Penalties For Delay In Paying Claim

Arlington insurance lawyers will usually know the penalties for insurance companies that do not promptly pay a claim. A 1997, United States 5th Circuit Court of Appeals case illustrates the penalties. The style of the case is, Higginbotham v. State Farm Automobile Insurance Company. Here is what the case tells us.
Higginbotham’s Porsche was stolen on June 8, 1993, from an unsecured parking lot next to his residence. The car was recovered later that day but had been stripped of its top, seats, interior and exterior trim but was not damaged or destroyed with regard to mechanical connections, wiring harnesses or the engine. Higginbotham reported the theft to State Farm on June 9, 1993. State Farm denied his claim five months later on November 19, 1993.
Higginbotham filed suit for breach of contract, violations of the DTPA, violations of the Texas Insurance Code, negligence, breach of duty of good faith and fair dealing, and violation of the Prompt Payment of Claims Act which imposes an 18% penalty on the carrier under certain circumstances. At trial, the jury returned a verdict in favor of Higginbotham for $30,000.00, the amount of his coverage, but the Court directed a verdict in favor of State FArm on the bad faith and extracontractual claims under the DTPA and Insurance Code. Higginbotham appealed.
In a bad faith claim, the insured must establish the absence of a reasonable basis for denying or delaying payment of the claim and that the insurer knew or should have known that there was no reasonable basis for denying the claim. A bona fide controversy is sufficient reason for failure of an insurance company to make prompt payment of a loss claim. In this case, State Farm’s investigation found a number of suspicious circumstances. Higginbotham was associated with Tommy Vander, the owner of Luxury Auto Unlimited. Vander had pled guilty in 1991 to felony theft of a stolen Porsche. Higginbotham began parking the Porsche in the unsecured parking lot two weeks before it was stolen. His girlfriend allegedly reported it stolen to the apartment complex four days before the alleged theft. Higginbotham’s Porsche was recovered 25 miles from his residence but only 1.6 miles from Vander’s shop. The car was stripped in a manner so as not to destroy mechanical connections, wiring harnesses or the engine. Based on these facts, State Farm had a reasonable basis to dispute the validity of the claim and, as a matter of law, State Farm did not act in bad faith.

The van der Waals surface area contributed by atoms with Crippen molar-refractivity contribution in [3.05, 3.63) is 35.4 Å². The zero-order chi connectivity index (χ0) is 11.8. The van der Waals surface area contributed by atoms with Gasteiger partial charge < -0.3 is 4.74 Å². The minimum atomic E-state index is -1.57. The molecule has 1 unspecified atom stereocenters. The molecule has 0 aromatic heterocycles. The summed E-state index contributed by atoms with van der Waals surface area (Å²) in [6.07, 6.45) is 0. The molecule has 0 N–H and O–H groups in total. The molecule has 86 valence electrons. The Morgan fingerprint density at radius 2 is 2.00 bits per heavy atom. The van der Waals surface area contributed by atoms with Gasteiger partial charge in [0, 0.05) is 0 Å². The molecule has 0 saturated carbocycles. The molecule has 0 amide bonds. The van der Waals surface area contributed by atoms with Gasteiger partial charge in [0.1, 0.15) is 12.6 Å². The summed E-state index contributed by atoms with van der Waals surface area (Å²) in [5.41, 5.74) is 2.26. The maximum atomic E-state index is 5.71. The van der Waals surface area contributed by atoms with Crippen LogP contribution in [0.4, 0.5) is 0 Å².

Extracontractual claims under the DTPA and the Texas Insurance Code require the same predicate for recovery as bad faith causes of action. An insurance company will not be faced with a tort suit for challenging a claim if there was any reasonable basis for denial of that coverage.
The Prompt Payment of Claims Act provides that if an insurance company delays payment of a claim for more than 60 days, the insurance company shall pay, among other damages, 18% per annum as a penalty. In this case, State Farm delayed rejection of the claim for five months. An insurance company’s good faith assertion of a defense does not relieve the insurance company of liability for penalties for tardy payment as long as the insurance company is finally judged liable. In this case, State Farm was judged liable on the coverage claim. State Farm did not notify Higginbotham of its rejection for five months. Therefore, it must pay the 18% penalty.